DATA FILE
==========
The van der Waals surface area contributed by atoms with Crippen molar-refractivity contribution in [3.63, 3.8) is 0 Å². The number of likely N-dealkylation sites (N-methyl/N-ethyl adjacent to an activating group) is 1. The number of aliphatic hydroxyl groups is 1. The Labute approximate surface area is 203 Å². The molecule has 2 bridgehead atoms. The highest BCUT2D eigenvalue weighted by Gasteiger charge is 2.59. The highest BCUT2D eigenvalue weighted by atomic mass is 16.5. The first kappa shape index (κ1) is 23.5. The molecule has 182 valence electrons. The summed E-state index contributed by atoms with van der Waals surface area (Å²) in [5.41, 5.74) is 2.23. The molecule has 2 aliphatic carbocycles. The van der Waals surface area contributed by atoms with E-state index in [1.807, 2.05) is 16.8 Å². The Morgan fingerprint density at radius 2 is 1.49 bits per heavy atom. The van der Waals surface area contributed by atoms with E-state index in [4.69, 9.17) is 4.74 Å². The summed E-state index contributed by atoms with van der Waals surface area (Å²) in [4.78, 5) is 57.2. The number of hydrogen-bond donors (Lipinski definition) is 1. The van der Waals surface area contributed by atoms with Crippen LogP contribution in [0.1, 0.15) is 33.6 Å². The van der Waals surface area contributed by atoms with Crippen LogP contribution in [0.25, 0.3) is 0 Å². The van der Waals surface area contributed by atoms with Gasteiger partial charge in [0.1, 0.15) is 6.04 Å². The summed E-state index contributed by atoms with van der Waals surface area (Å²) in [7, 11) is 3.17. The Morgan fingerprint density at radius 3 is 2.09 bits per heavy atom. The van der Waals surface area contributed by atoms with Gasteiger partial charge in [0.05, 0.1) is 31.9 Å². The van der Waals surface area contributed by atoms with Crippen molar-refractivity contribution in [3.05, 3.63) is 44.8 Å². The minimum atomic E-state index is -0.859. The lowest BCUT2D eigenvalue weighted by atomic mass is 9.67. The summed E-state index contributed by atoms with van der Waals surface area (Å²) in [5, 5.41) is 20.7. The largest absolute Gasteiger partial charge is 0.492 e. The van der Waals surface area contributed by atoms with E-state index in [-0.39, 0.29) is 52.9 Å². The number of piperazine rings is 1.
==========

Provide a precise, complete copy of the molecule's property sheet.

The van der Waals surface area contributed by atoms with Crippen molar-refractivity contribution in [3.63, 3.8) is 0 Å². The number of likely N-dealkylation sites (N-methyl/N-ethyl adjacent to an activating group) is 1. The number of aliphatic hydroxyl groups is 1. The Labute approximate surface area is 203 Å². The molecule has 2 bridgehead atoms. The highest BCUT2D eigenvalue weighted by Gasteiger charge is 2.59. The highest BCUT2D eigenvalue weighted by atomic mass is 16.5. The first kappa shape index (κ1) is 23.5. The molecule has 182 valence electrons. The summed E-state index contributed by atoms with van der Waals surface area (Å²) in [5.41, 5.74) is 2.23. The molecule has 2 aliphatic carbocycles. The van der Waals surface area contributed by atoms with E-state index in [1.807, 2.05) is 16.8 Å². The Morgan fingerprint density at radius 2 is 1.49 bits per heavy atom. The van der Waals surface area contributed by atoms with E-state index in [4.69, 9.17) is 4.74 Å². The summed E-state index contributed by atoms with van der Waals surface area (Å²) in [4.78, 5) is 57.2. The number of hydrogen-bond donors (Lipinski definition) is 1. The van der Waals surface area contributed by atoms with Crippen LogP contribution in [0.1, 0.15) is 33.6 Å². The van der Waals surface area contributed by atoms with Crippen LogP contribution in [0.25, 0.3) is 0 Å². The van der Waals surface area contributed by atoms with Gasteiger partial charge in [0.1, 0.15) is 6.04 Å². The summed E-state index contributed by atoms with van der Waals surface area (Å²) in [7, 11) is 3.17. The Morgan fingerprint density at radius 3 is 2.09 bits per heavy atom. The van der Waals surface area contributed by atoms with Gasteiger partial charge in [0.05, 0.1) is 31.9 Å². The van der Waals surface area contributed by atoms with Crippen molar-refractivity contribution in [3.05, 3.63) is 44.8 Å². The minimum atomic E-state index is -0.859. The lowest BCUT2D eigenvalue weighted by atomic mass is 9.67. The summed E-state index contributed by atoms with van der Waals surface area (Å²) in [5, 5.41) is 20.7. The largest absolute Gasteiger partial charge is 0.492 e. The van der Waals surface area contributed by atoms with E-state index in [-0.39, 0.29) is 52.9 Å². The number of piperazine rings is 1.